The moment where more than one two member says 'let's go', for example. That's quite a potentially funny moment, squandered by awful delivery. As for The Exorcist reference towards the end? Atrocious. When will writers learn that the best form of parody is when you cleverly deploy the exact dialogue used in the original scene? I mean, the idea of a black woman slapping a possessed woman screaming 'the power of christ compels you' would appeal to me. Replacing Christ with her own name? Not so much. It feels more Scary Movie than Airplane on the parody scale, and that in itself is worrying. Very worrying.

Now, I could go on all day about this, but I'll stop now. I won't mention how a modern trailer has yet again told us the entire storyline, beat for beat. I won't go on about how the aesthetic and camera work makes it look like any other film from this period, and that if you superimposed the central quarter into the new Goosebumps movie, few people would notice the difference.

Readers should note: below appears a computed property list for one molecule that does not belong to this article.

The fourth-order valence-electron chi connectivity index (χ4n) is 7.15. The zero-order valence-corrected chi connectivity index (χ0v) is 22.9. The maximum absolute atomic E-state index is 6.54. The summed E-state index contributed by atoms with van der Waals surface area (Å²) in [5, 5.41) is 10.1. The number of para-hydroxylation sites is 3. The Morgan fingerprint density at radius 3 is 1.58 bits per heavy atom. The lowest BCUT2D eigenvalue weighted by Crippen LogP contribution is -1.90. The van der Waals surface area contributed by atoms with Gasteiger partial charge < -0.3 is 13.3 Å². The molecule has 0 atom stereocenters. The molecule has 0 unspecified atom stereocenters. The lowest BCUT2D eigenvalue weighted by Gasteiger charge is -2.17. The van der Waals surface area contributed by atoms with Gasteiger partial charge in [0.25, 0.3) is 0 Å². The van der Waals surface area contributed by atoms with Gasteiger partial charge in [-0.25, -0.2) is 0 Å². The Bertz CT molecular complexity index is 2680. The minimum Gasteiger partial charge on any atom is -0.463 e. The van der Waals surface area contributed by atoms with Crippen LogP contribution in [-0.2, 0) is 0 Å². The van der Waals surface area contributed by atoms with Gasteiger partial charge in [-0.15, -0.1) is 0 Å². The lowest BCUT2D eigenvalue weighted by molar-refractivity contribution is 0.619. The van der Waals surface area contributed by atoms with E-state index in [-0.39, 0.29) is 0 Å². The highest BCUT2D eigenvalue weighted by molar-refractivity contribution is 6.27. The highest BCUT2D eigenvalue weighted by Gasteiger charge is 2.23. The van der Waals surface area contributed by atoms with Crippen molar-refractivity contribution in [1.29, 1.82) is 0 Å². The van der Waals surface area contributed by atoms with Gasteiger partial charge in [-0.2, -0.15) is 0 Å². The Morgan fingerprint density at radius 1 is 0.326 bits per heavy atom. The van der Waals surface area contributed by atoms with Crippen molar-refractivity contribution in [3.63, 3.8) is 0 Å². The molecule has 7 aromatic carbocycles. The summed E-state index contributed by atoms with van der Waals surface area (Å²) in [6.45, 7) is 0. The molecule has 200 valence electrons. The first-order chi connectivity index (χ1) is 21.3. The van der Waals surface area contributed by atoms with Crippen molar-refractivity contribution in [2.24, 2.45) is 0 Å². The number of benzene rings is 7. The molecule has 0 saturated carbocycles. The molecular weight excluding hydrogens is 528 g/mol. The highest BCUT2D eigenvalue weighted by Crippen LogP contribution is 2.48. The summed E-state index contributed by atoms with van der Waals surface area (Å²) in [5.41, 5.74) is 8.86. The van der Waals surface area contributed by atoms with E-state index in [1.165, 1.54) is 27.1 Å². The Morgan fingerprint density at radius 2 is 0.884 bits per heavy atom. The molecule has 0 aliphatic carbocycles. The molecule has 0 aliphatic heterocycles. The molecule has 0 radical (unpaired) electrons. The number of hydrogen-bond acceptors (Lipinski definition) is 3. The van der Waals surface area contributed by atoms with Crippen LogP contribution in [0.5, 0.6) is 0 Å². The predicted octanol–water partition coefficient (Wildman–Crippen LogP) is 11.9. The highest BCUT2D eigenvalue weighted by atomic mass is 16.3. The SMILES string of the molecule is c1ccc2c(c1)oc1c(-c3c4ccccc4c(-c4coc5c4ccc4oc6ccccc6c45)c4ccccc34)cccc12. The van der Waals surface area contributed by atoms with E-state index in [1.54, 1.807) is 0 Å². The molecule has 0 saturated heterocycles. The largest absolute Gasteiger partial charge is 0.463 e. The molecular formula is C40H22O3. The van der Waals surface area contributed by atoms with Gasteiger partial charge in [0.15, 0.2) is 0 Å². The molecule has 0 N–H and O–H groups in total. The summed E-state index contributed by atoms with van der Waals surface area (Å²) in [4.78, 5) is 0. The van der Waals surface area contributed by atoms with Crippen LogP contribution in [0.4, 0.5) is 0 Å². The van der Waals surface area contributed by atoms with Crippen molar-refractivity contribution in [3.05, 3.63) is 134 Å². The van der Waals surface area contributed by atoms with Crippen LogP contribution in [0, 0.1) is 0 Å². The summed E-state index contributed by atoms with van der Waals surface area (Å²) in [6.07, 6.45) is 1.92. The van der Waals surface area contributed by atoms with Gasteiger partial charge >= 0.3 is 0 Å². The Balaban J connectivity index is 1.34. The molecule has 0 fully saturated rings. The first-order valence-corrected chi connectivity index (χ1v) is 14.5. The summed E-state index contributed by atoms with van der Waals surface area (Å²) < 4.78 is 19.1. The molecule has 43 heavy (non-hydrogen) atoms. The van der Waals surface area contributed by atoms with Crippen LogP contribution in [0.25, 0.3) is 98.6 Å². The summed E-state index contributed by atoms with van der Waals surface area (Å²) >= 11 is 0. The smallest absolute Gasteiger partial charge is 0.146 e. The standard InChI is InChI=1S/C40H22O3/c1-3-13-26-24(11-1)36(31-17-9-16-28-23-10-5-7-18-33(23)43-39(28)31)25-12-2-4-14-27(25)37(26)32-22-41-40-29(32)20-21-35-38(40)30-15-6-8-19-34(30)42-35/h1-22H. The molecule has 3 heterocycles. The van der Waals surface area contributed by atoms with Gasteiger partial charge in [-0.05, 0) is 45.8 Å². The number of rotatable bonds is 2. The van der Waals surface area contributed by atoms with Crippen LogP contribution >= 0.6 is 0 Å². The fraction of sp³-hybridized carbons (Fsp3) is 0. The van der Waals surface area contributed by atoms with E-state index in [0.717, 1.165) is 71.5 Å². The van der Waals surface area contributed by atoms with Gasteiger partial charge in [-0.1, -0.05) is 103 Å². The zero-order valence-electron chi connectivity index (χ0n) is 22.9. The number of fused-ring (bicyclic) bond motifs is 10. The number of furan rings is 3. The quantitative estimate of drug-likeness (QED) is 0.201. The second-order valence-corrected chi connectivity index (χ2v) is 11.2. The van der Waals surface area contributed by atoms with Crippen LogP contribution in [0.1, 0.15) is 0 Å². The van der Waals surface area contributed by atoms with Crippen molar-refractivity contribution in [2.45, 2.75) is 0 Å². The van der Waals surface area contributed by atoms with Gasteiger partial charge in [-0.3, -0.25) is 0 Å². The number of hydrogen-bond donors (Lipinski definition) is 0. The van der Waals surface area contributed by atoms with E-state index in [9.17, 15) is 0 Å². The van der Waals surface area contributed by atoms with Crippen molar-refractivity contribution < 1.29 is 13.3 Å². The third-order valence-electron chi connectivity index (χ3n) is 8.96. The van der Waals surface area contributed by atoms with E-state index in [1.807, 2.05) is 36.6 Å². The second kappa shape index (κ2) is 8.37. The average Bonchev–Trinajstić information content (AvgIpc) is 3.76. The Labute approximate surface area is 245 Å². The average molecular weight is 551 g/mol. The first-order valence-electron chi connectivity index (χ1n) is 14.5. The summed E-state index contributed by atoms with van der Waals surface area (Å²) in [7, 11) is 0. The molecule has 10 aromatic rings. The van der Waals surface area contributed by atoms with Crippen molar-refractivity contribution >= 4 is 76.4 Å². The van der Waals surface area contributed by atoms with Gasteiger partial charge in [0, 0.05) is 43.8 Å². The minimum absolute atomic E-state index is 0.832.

What I will say is this; things do not look great. Everything feels off, half-arsed or a terrible parody of much better film. The female casting could have been a turning point for feminism in cinema. Four women, taking over a beloved franchise, kicking paranormal ass. Instead, sadly, this will likely be remembered as 'that shit Ghostbusters remake that starred women'. The problem with this, is that the less enlightened out there will lay the blame not at poor writing, not at shit cinematography, and not at the awful CGI. Rather, they will blame the easy target. The female cast. In that aspect, this film looks likely to add fuel to the fire that is Contemporary Feminism Vs Cinema, but in all the wrong ways. I have a feeling this could make things a whole lot uglier, and will be a massive missed opportunity.

Of course, I could be wrong, so don't lose all hope yet. Just lose most of it, then maybe with lowered expectations you'll enjoy it. As I always say; aim low, avoid disappointment.